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WaPo: WH asked Clinton to intercede with Sestak

Discussion in 'BBS Hangout: Debate & Discussion' started by basso, May 28, 2010.

  1. BigBenito

    BigBenito Member

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    http://tpmdc.talkingpointsmemo.com/...heres-nothing-wrong-that-was-done.php?ref=fpi

    Stick a fork in the Communistic Fascist Kenyan. He's done! The case speaks for itself. Guilty of Bribery!
     
    1 person likes this.
  2. thumbs

    thumbs Member

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    You forgot your :rolleyes: :rolleyes:

    The incident merits an investigation of potential wrongdoing, but it's much too early to determine whether any or all are innocent or guilty. I'd prefer to let a trial determine that.
     
  3. Refman

    Refman Member

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    Have you read the statute in question here? I am not convinced that this is clear in the slightest.
     
  4. GladiatoRowdy

    GladiatoRowdy Member

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    I'll give you some at the end of this...

    No, it doesn't. Until someone can point to an "official act," meaning something that he did in his capacity as a member of the House, there was no wrongdoing at all.

    No, it is right about now that someone should show evidence of an "official act" or drop this nonsense.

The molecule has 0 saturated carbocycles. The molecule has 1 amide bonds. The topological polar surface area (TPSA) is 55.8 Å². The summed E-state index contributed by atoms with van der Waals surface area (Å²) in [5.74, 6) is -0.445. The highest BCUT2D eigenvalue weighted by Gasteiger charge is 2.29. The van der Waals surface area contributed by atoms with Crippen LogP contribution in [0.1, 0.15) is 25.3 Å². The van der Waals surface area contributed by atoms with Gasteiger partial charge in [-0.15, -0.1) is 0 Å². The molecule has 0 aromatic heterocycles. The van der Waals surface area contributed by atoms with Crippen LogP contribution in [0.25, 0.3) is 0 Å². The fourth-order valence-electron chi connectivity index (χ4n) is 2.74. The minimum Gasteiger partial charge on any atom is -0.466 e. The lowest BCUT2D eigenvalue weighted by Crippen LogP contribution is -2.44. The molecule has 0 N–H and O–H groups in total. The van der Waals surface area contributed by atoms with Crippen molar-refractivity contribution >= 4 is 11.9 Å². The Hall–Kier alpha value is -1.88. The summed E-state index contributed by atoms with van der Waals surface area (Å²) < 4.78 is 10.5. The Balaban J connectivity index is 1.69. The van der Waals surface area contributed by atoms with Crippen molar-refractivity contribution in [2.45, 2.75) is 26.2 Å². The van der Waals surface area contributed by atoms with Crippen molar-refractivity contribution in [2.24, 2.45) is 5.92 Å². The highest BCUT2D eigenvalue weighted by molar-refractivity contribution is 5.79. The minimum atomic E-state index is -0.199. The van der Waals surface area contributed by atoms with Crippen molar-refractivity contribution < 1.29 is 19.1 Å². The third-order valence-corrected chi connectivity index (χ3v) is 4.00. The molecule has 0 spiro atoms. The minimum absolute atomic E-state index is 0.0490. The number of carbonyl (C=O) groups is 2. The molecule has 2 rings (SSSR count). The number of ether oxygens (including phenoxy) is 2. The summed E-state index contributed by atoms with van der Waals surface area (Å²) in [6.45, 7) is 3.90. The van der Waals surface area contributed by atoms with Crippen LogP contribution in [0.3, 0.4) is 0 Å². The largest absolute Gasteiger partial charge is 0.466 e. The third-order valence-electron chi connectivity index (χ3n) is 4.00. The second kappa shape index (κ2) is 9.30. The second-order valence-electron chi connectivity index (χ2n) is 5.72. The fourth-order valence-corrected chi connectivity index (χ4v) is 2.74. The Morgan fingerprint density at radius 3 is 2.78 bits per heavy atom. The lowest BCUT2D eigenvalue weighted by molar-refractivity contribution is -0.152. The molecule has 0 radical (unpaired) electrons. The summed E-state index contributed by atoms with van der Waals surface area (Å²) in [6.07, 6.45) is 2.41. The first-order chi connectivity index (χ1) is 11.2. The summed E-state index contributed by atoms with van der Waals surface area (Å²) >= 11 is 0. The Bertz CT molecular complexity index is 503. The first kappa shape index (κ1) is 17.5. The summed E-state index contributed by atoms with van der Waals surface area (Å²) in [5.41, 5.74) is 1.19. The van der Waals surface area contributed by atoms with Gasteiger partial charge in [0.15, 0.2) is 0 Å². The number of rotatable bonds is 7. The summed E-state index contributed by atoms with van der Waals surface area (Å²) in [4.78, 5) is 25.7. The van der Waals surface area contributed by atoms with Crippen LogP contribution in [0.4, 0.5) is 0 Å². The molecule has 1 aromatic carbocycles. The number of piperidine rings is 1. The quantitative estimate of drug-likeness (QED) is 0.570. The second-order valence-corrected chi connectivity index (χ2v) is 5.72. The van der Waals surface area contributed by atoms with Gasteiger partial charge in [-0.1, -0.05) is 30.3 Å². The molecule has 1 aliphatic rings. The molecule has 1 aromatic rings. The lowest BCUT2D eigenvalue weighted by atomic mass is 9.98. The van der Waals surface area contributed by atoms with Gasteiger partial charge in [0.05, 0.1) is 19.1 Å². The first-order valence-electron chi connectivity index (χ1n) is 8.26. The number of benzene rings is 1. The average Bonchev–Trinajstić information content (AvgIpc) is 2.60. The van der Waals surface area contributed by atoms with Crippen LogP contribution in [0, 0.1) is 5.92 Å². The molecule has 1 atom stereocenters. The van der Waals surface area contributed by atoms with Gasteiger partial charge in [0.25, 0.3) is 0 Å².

I know you would, but this suggestion deserves nothing more than...
    :rolleyes: :rolleyes: :rolleyes: :rolleyes: :rolleyes: :rolleyes: :rolleyes: :rolleyes: :rolleyes: :rolleyes:
     
  5. thumbs

    thumbs Member

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    Nothing will be settled here on this board. Personally, I'll be watching to see how this all turns out -- whether there will be an investigation, and, if so, whether there will be indictments, and, if so, whether there will be convictions or exonerations. Regardless, it is great political theater.
     
  6. GladiatoRowdy

    GladiatoRowdy Member

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    No, it is stupid, baseless accusations made by a group of rabid partisans.
     
  7. basso

    basso Member
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    indeed. the statute, and precedent, if not this president, is pretty clear on this point.
     
  8. GladiatoRowdy

    GladiatoRowdy Member

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    Then quote the relevant passage. The statute requires something of value for an "official act." Where is the official act?
     
  9. Major